• Talk to God about the areas you feel you need to realize his triumph in today
  • Ask him what he wants to do in you, for you, and through you
  • Commit yourself to walking in the eternal triumph he has earned for you

As we continue, take time to watch/sing along with this YouTube video.

Raise a Hallelujah

I was in a prayer meeting earlier this week and most of the prayers were for God to eradicate COVID-19, to literally wipe it off the earth and allow things to go back to the way they were. Then someone else questioned if that is really the best thing. Seems like kind of a crazy thing to question, doesn’t it? I mean, who wants to be cooped up at home, worrying about sickness, money, etc.? The point is, that we cannot always see what God is going to do in a situation or what he knows we need to draw us closer to him.

This isn’t unique to us, in verse 16 we are told…

“At first his disciples did not understand all this. Only after Jesus was glorified did they realize that these things had been written about him and that these things had been done to him.”

Even those literally walking with Jesus were not always understanding of what was going on, so why should we be surprised when we are confused? The old saying that hindsight is 20/20 is pretty accurate, but even if it is not, is Jesus’ triumph on the cross enough for us to keep following?

Take Time:

  • To consider what the “why?” questions are that you ask Jesus
  • To consider why these questions seem so important to you

Prayer:

  • Ask God if he is going to answer the “why” questions you are asking
  • Ask him to help you lay those questions down and to empower you by His Spirit to walk in his triumph during confusing and uncertain times.

One last thing I want to touch on comes from verse 17 and 19b which say…

17 – “Now the crowd that was with him when he called Lazarus from the tomb and raised him from the dead continued to spread the word.”

19b – “Look how the whole world has gone after him!”

These may seem like secondary facts that are included to round out the narrative, but I believe they are very important to us as they remind us that this triumph is meant to be shared. It is meant to be shared with everyone we meet that Jesus has died to save them from their sins and bring victory in their lives every day.

This is crucial in days like this so that we don’t just hunker down and wait this thing out. We still have ways to communicate with people and when we do, we know that we will hear about their fears because most things that our world has put its hope in has now been stripped away. People need to know of the victory of Jesus; they deserve to know!

Take Time:

  • To consider who in your life needs to know about the triumph of Jesus?
  • To consider how you can reach out to them during this time.

The triumphal entry of Jesus was just a start. It was a start of the journey he was on to the cross, to die, to save you and I from our sins. A journey that continues today as we humble ourselves before Jesus acknowledging our daily need for him, that we might live in his victory and that we could be salt and light to the world of the triumph that awaits them when they place their trust in Jesus.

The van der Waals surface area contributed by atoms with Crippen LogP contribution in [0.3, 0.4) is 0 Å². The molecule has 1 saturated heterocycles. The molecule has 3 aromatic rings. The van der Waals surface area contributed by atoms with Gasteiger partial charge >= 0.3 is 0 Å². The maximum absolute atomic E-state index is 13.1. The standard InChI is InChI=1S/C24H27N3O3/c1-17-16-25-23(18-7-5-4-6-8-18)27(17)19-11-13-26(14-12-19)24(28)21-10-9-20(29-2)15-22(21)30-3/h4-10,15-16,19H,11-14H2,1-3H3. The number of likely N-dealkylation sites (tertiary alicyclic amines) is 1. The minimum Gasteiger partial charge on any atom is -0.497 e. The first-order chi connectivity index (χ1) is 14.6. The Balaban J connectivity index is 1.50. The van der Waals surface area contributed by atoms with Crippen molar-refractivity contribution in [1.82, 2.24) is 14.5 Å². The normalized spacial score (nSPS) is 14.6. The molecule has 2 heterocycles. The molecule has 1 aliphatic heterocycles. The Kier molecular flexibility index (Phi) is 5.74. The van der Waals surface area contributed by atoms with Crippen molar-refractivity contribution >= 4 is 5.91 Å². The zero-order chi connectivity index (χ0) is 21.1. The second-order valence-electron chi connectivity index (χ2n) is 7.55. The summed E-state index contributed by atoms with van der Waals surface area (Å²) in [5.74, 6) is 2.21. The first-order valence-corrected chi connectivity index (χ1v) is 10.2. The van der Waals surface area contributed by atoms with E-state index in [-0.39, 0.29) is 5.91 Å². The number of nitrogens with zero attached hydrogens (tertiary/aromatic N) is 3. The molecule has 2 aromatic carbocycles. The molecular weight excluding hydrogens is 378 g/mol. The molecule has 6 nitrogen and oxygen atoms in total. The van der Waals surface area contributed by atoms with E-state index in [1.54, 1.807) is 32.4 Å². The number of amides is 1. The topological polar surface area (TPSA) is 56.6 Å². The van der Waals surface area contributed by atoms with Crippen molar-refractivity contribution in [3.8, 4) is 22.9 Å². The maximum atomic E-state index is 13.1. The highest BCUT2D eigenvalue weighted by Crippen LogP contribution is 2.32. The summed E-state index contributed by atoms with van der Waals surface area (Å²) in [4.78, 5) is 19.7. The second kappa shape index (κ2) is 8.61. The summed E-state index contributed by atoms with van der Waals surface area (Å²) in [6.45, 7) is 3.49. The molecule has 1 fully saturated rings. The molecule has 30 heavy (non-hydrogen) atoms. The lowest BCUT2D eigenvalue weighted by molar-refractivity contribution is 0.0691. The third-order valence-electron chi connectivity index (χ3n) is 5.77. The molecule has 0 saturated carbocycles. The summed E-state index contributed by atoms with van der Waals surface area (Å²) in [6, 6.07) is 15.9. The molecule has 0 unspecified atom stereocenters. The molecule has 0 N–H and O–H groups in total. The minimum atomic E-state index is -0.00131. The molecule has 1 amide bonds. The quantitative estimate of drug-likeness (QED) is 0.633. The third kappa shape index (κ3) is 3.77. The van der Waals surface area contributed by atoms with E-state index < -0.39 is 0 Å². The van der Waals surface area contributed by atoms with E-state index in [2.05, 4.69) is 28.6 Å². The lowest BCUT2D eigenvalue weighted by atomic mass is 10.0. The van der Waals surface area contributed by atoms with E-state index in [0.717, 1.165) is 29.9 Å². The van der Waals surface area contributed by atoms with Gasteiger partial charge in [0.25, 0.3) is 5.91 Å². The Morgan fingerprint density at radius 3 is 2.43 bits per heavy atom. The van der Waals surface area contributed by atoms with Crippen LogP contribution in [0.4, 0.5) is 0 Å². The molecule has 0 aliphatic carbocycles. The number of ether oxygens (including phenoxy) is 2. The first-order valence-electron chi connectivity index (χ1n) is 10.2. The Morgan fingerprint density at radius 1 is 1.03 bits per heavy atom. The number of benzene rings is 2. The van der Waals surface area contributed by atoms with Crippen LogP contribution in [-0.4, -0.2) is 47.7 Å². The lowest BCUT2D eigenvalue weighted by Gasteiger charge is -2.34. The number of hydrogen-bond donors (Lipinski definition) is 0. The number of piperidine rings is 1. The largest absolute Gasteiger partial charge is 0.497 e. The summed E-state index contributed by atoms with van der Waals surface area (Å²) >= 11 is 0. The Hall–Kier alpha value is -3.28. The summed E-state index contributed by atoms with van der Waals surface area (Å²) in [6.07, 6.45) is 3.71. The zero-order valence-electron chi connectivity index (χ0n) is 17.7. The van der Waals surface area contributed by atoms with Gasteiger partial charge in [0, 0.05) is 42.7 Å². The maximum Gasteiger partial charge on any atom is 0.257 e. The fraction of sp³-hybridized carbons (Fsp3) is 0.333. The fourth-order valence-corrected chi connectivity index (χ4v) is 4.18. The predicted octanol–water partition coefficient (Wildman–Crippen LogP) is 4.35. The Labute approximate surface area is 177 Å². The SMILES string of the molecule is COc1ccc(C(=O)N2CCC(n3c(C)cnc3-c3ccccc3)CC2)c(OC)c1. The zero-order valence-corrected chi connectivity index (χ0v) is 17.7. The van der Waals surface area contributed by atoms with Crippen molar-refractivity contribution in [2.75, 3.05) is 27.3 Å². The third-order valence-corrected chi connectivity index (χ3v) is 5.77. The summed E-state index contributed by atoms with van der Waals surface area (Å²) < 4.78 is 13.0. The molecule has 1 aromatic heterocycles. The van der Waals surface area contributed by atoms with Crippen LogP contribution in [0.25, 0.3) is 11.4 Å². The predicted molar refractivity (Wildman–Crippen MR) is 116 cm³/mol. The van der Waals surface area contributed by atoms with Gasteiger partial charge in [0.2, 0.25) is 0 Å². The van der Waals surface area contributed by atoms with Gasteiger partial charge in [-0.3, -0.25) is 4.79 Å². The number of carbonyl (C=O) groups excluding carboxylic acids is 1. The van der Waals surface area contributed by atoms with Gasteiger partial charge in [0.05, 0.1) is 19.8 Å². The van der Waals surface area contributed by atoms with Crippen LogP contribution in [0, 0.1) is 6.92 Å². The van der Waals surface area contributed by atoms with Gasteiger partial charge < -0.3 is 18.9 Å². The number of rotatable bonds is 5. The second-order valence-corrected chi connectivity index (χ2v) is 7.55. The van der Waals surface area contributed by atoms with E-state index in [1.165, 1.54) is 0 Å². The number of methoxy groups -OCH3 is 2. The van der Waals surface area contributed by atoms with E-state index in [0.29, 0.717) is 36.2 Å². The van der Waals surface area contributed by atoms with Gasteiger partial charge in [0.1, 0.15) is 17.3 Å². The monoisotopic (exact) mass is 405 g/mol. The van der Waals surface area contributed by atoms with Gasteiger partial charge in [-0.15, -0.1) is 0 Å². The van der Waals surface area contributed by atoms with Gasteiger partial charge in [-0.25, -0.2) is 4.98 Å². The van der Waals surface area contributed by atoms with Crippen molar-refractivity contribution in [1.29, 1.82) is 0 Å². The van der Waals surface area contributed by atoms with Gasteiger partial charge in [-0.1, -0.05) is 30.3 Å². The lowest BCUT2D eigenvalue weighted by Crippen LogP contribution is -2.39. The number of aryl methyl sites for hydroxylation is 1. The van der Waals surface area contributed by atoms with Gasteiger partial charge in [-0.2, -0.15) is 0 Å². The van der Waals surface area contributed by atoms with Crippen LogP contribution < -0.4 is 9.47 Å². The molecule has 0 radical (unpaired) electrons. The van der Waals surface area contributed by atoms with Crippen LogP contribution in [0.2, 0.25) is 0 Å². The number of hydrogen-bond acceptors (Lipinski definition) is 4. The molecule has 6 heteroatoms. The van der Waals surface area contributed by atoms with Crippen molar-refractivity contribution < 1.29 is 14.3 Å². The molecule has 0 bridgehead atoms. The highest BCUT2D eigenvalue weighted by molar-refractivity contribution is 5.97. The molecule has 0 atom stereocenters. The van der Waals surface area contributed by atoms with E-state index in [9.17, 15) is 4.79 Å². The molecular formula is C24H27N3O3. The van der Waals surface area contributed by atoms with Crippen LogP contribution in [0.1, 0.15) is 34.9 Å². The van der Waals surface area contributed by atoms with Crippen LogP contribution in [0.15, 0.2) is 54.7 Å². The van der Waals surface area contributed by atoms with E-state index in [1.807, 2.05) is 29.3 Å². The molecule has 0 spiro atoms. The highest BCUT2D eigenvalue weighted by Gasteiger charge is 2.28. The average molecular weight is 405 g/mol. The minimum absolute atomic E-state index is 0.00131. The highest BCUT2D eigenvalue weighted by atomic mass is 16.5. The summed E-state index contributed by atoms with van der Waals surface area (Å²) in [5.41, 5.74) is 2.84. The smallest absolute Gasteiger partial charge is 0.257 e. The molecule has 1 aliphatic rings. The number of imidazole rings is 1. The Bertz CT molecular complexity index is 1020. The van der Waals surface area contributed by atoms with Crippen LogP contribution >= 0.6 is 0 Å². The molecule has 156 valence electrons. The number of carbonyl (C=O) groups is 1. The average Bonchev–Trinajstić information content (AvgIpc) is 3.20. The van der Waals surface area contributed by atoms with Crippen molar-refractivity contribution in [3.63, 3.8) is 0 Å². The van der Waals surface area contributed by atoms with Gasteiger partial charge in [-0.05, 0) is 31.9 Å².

Before the benediction, I just want to share a few announcements:

  1. Although regular office hours are suspended we continue to work. If you need anything please contact myself (dbrown@bayrdigealliance.org) or Pastor Greg (groberts@bayridgealliance.org).
  2. Feel free to share this and other email communications with others. Some from the church are not on the email list and we have had a few that have not received it even though they are on the list. Please help us make sure that people are keeping connected.

Offering:

As you give, remember that our generous response back to God with our offering is a part of our worship.

  1. Do your giving each week as part of this devotional/worship time. I know it is not exactly the same thing, but it does help us view our giving as worship rather than simply a financial transaction.
  2. Take time to pray as you give. Thank God for what he has given to you, acknowledge your trust in him for tomorrow, and tell him why you give to him and the work of his church.

Offering Options

  • Best – E-Transfer (no fees)
    • finance@bayridgealliance.org is the email address you will need to make an e-transfer
    • Please include your first and last name in the memo box
    • If you know your envelope number please include it in the memo box (*Do not include the # sign as it will not accept that)
  • Still good, but with fees – Canada Helps

Thank you for honouring God by supporting the Church.

Now, let’s close with one final song and our benediction…

O Worship The King

Benediction:

The Lord bless you
and keep you;
25 the Lord make his face shine on you
and be gracious to you;
26 the Lord turn his face toward you
and give you peace.”’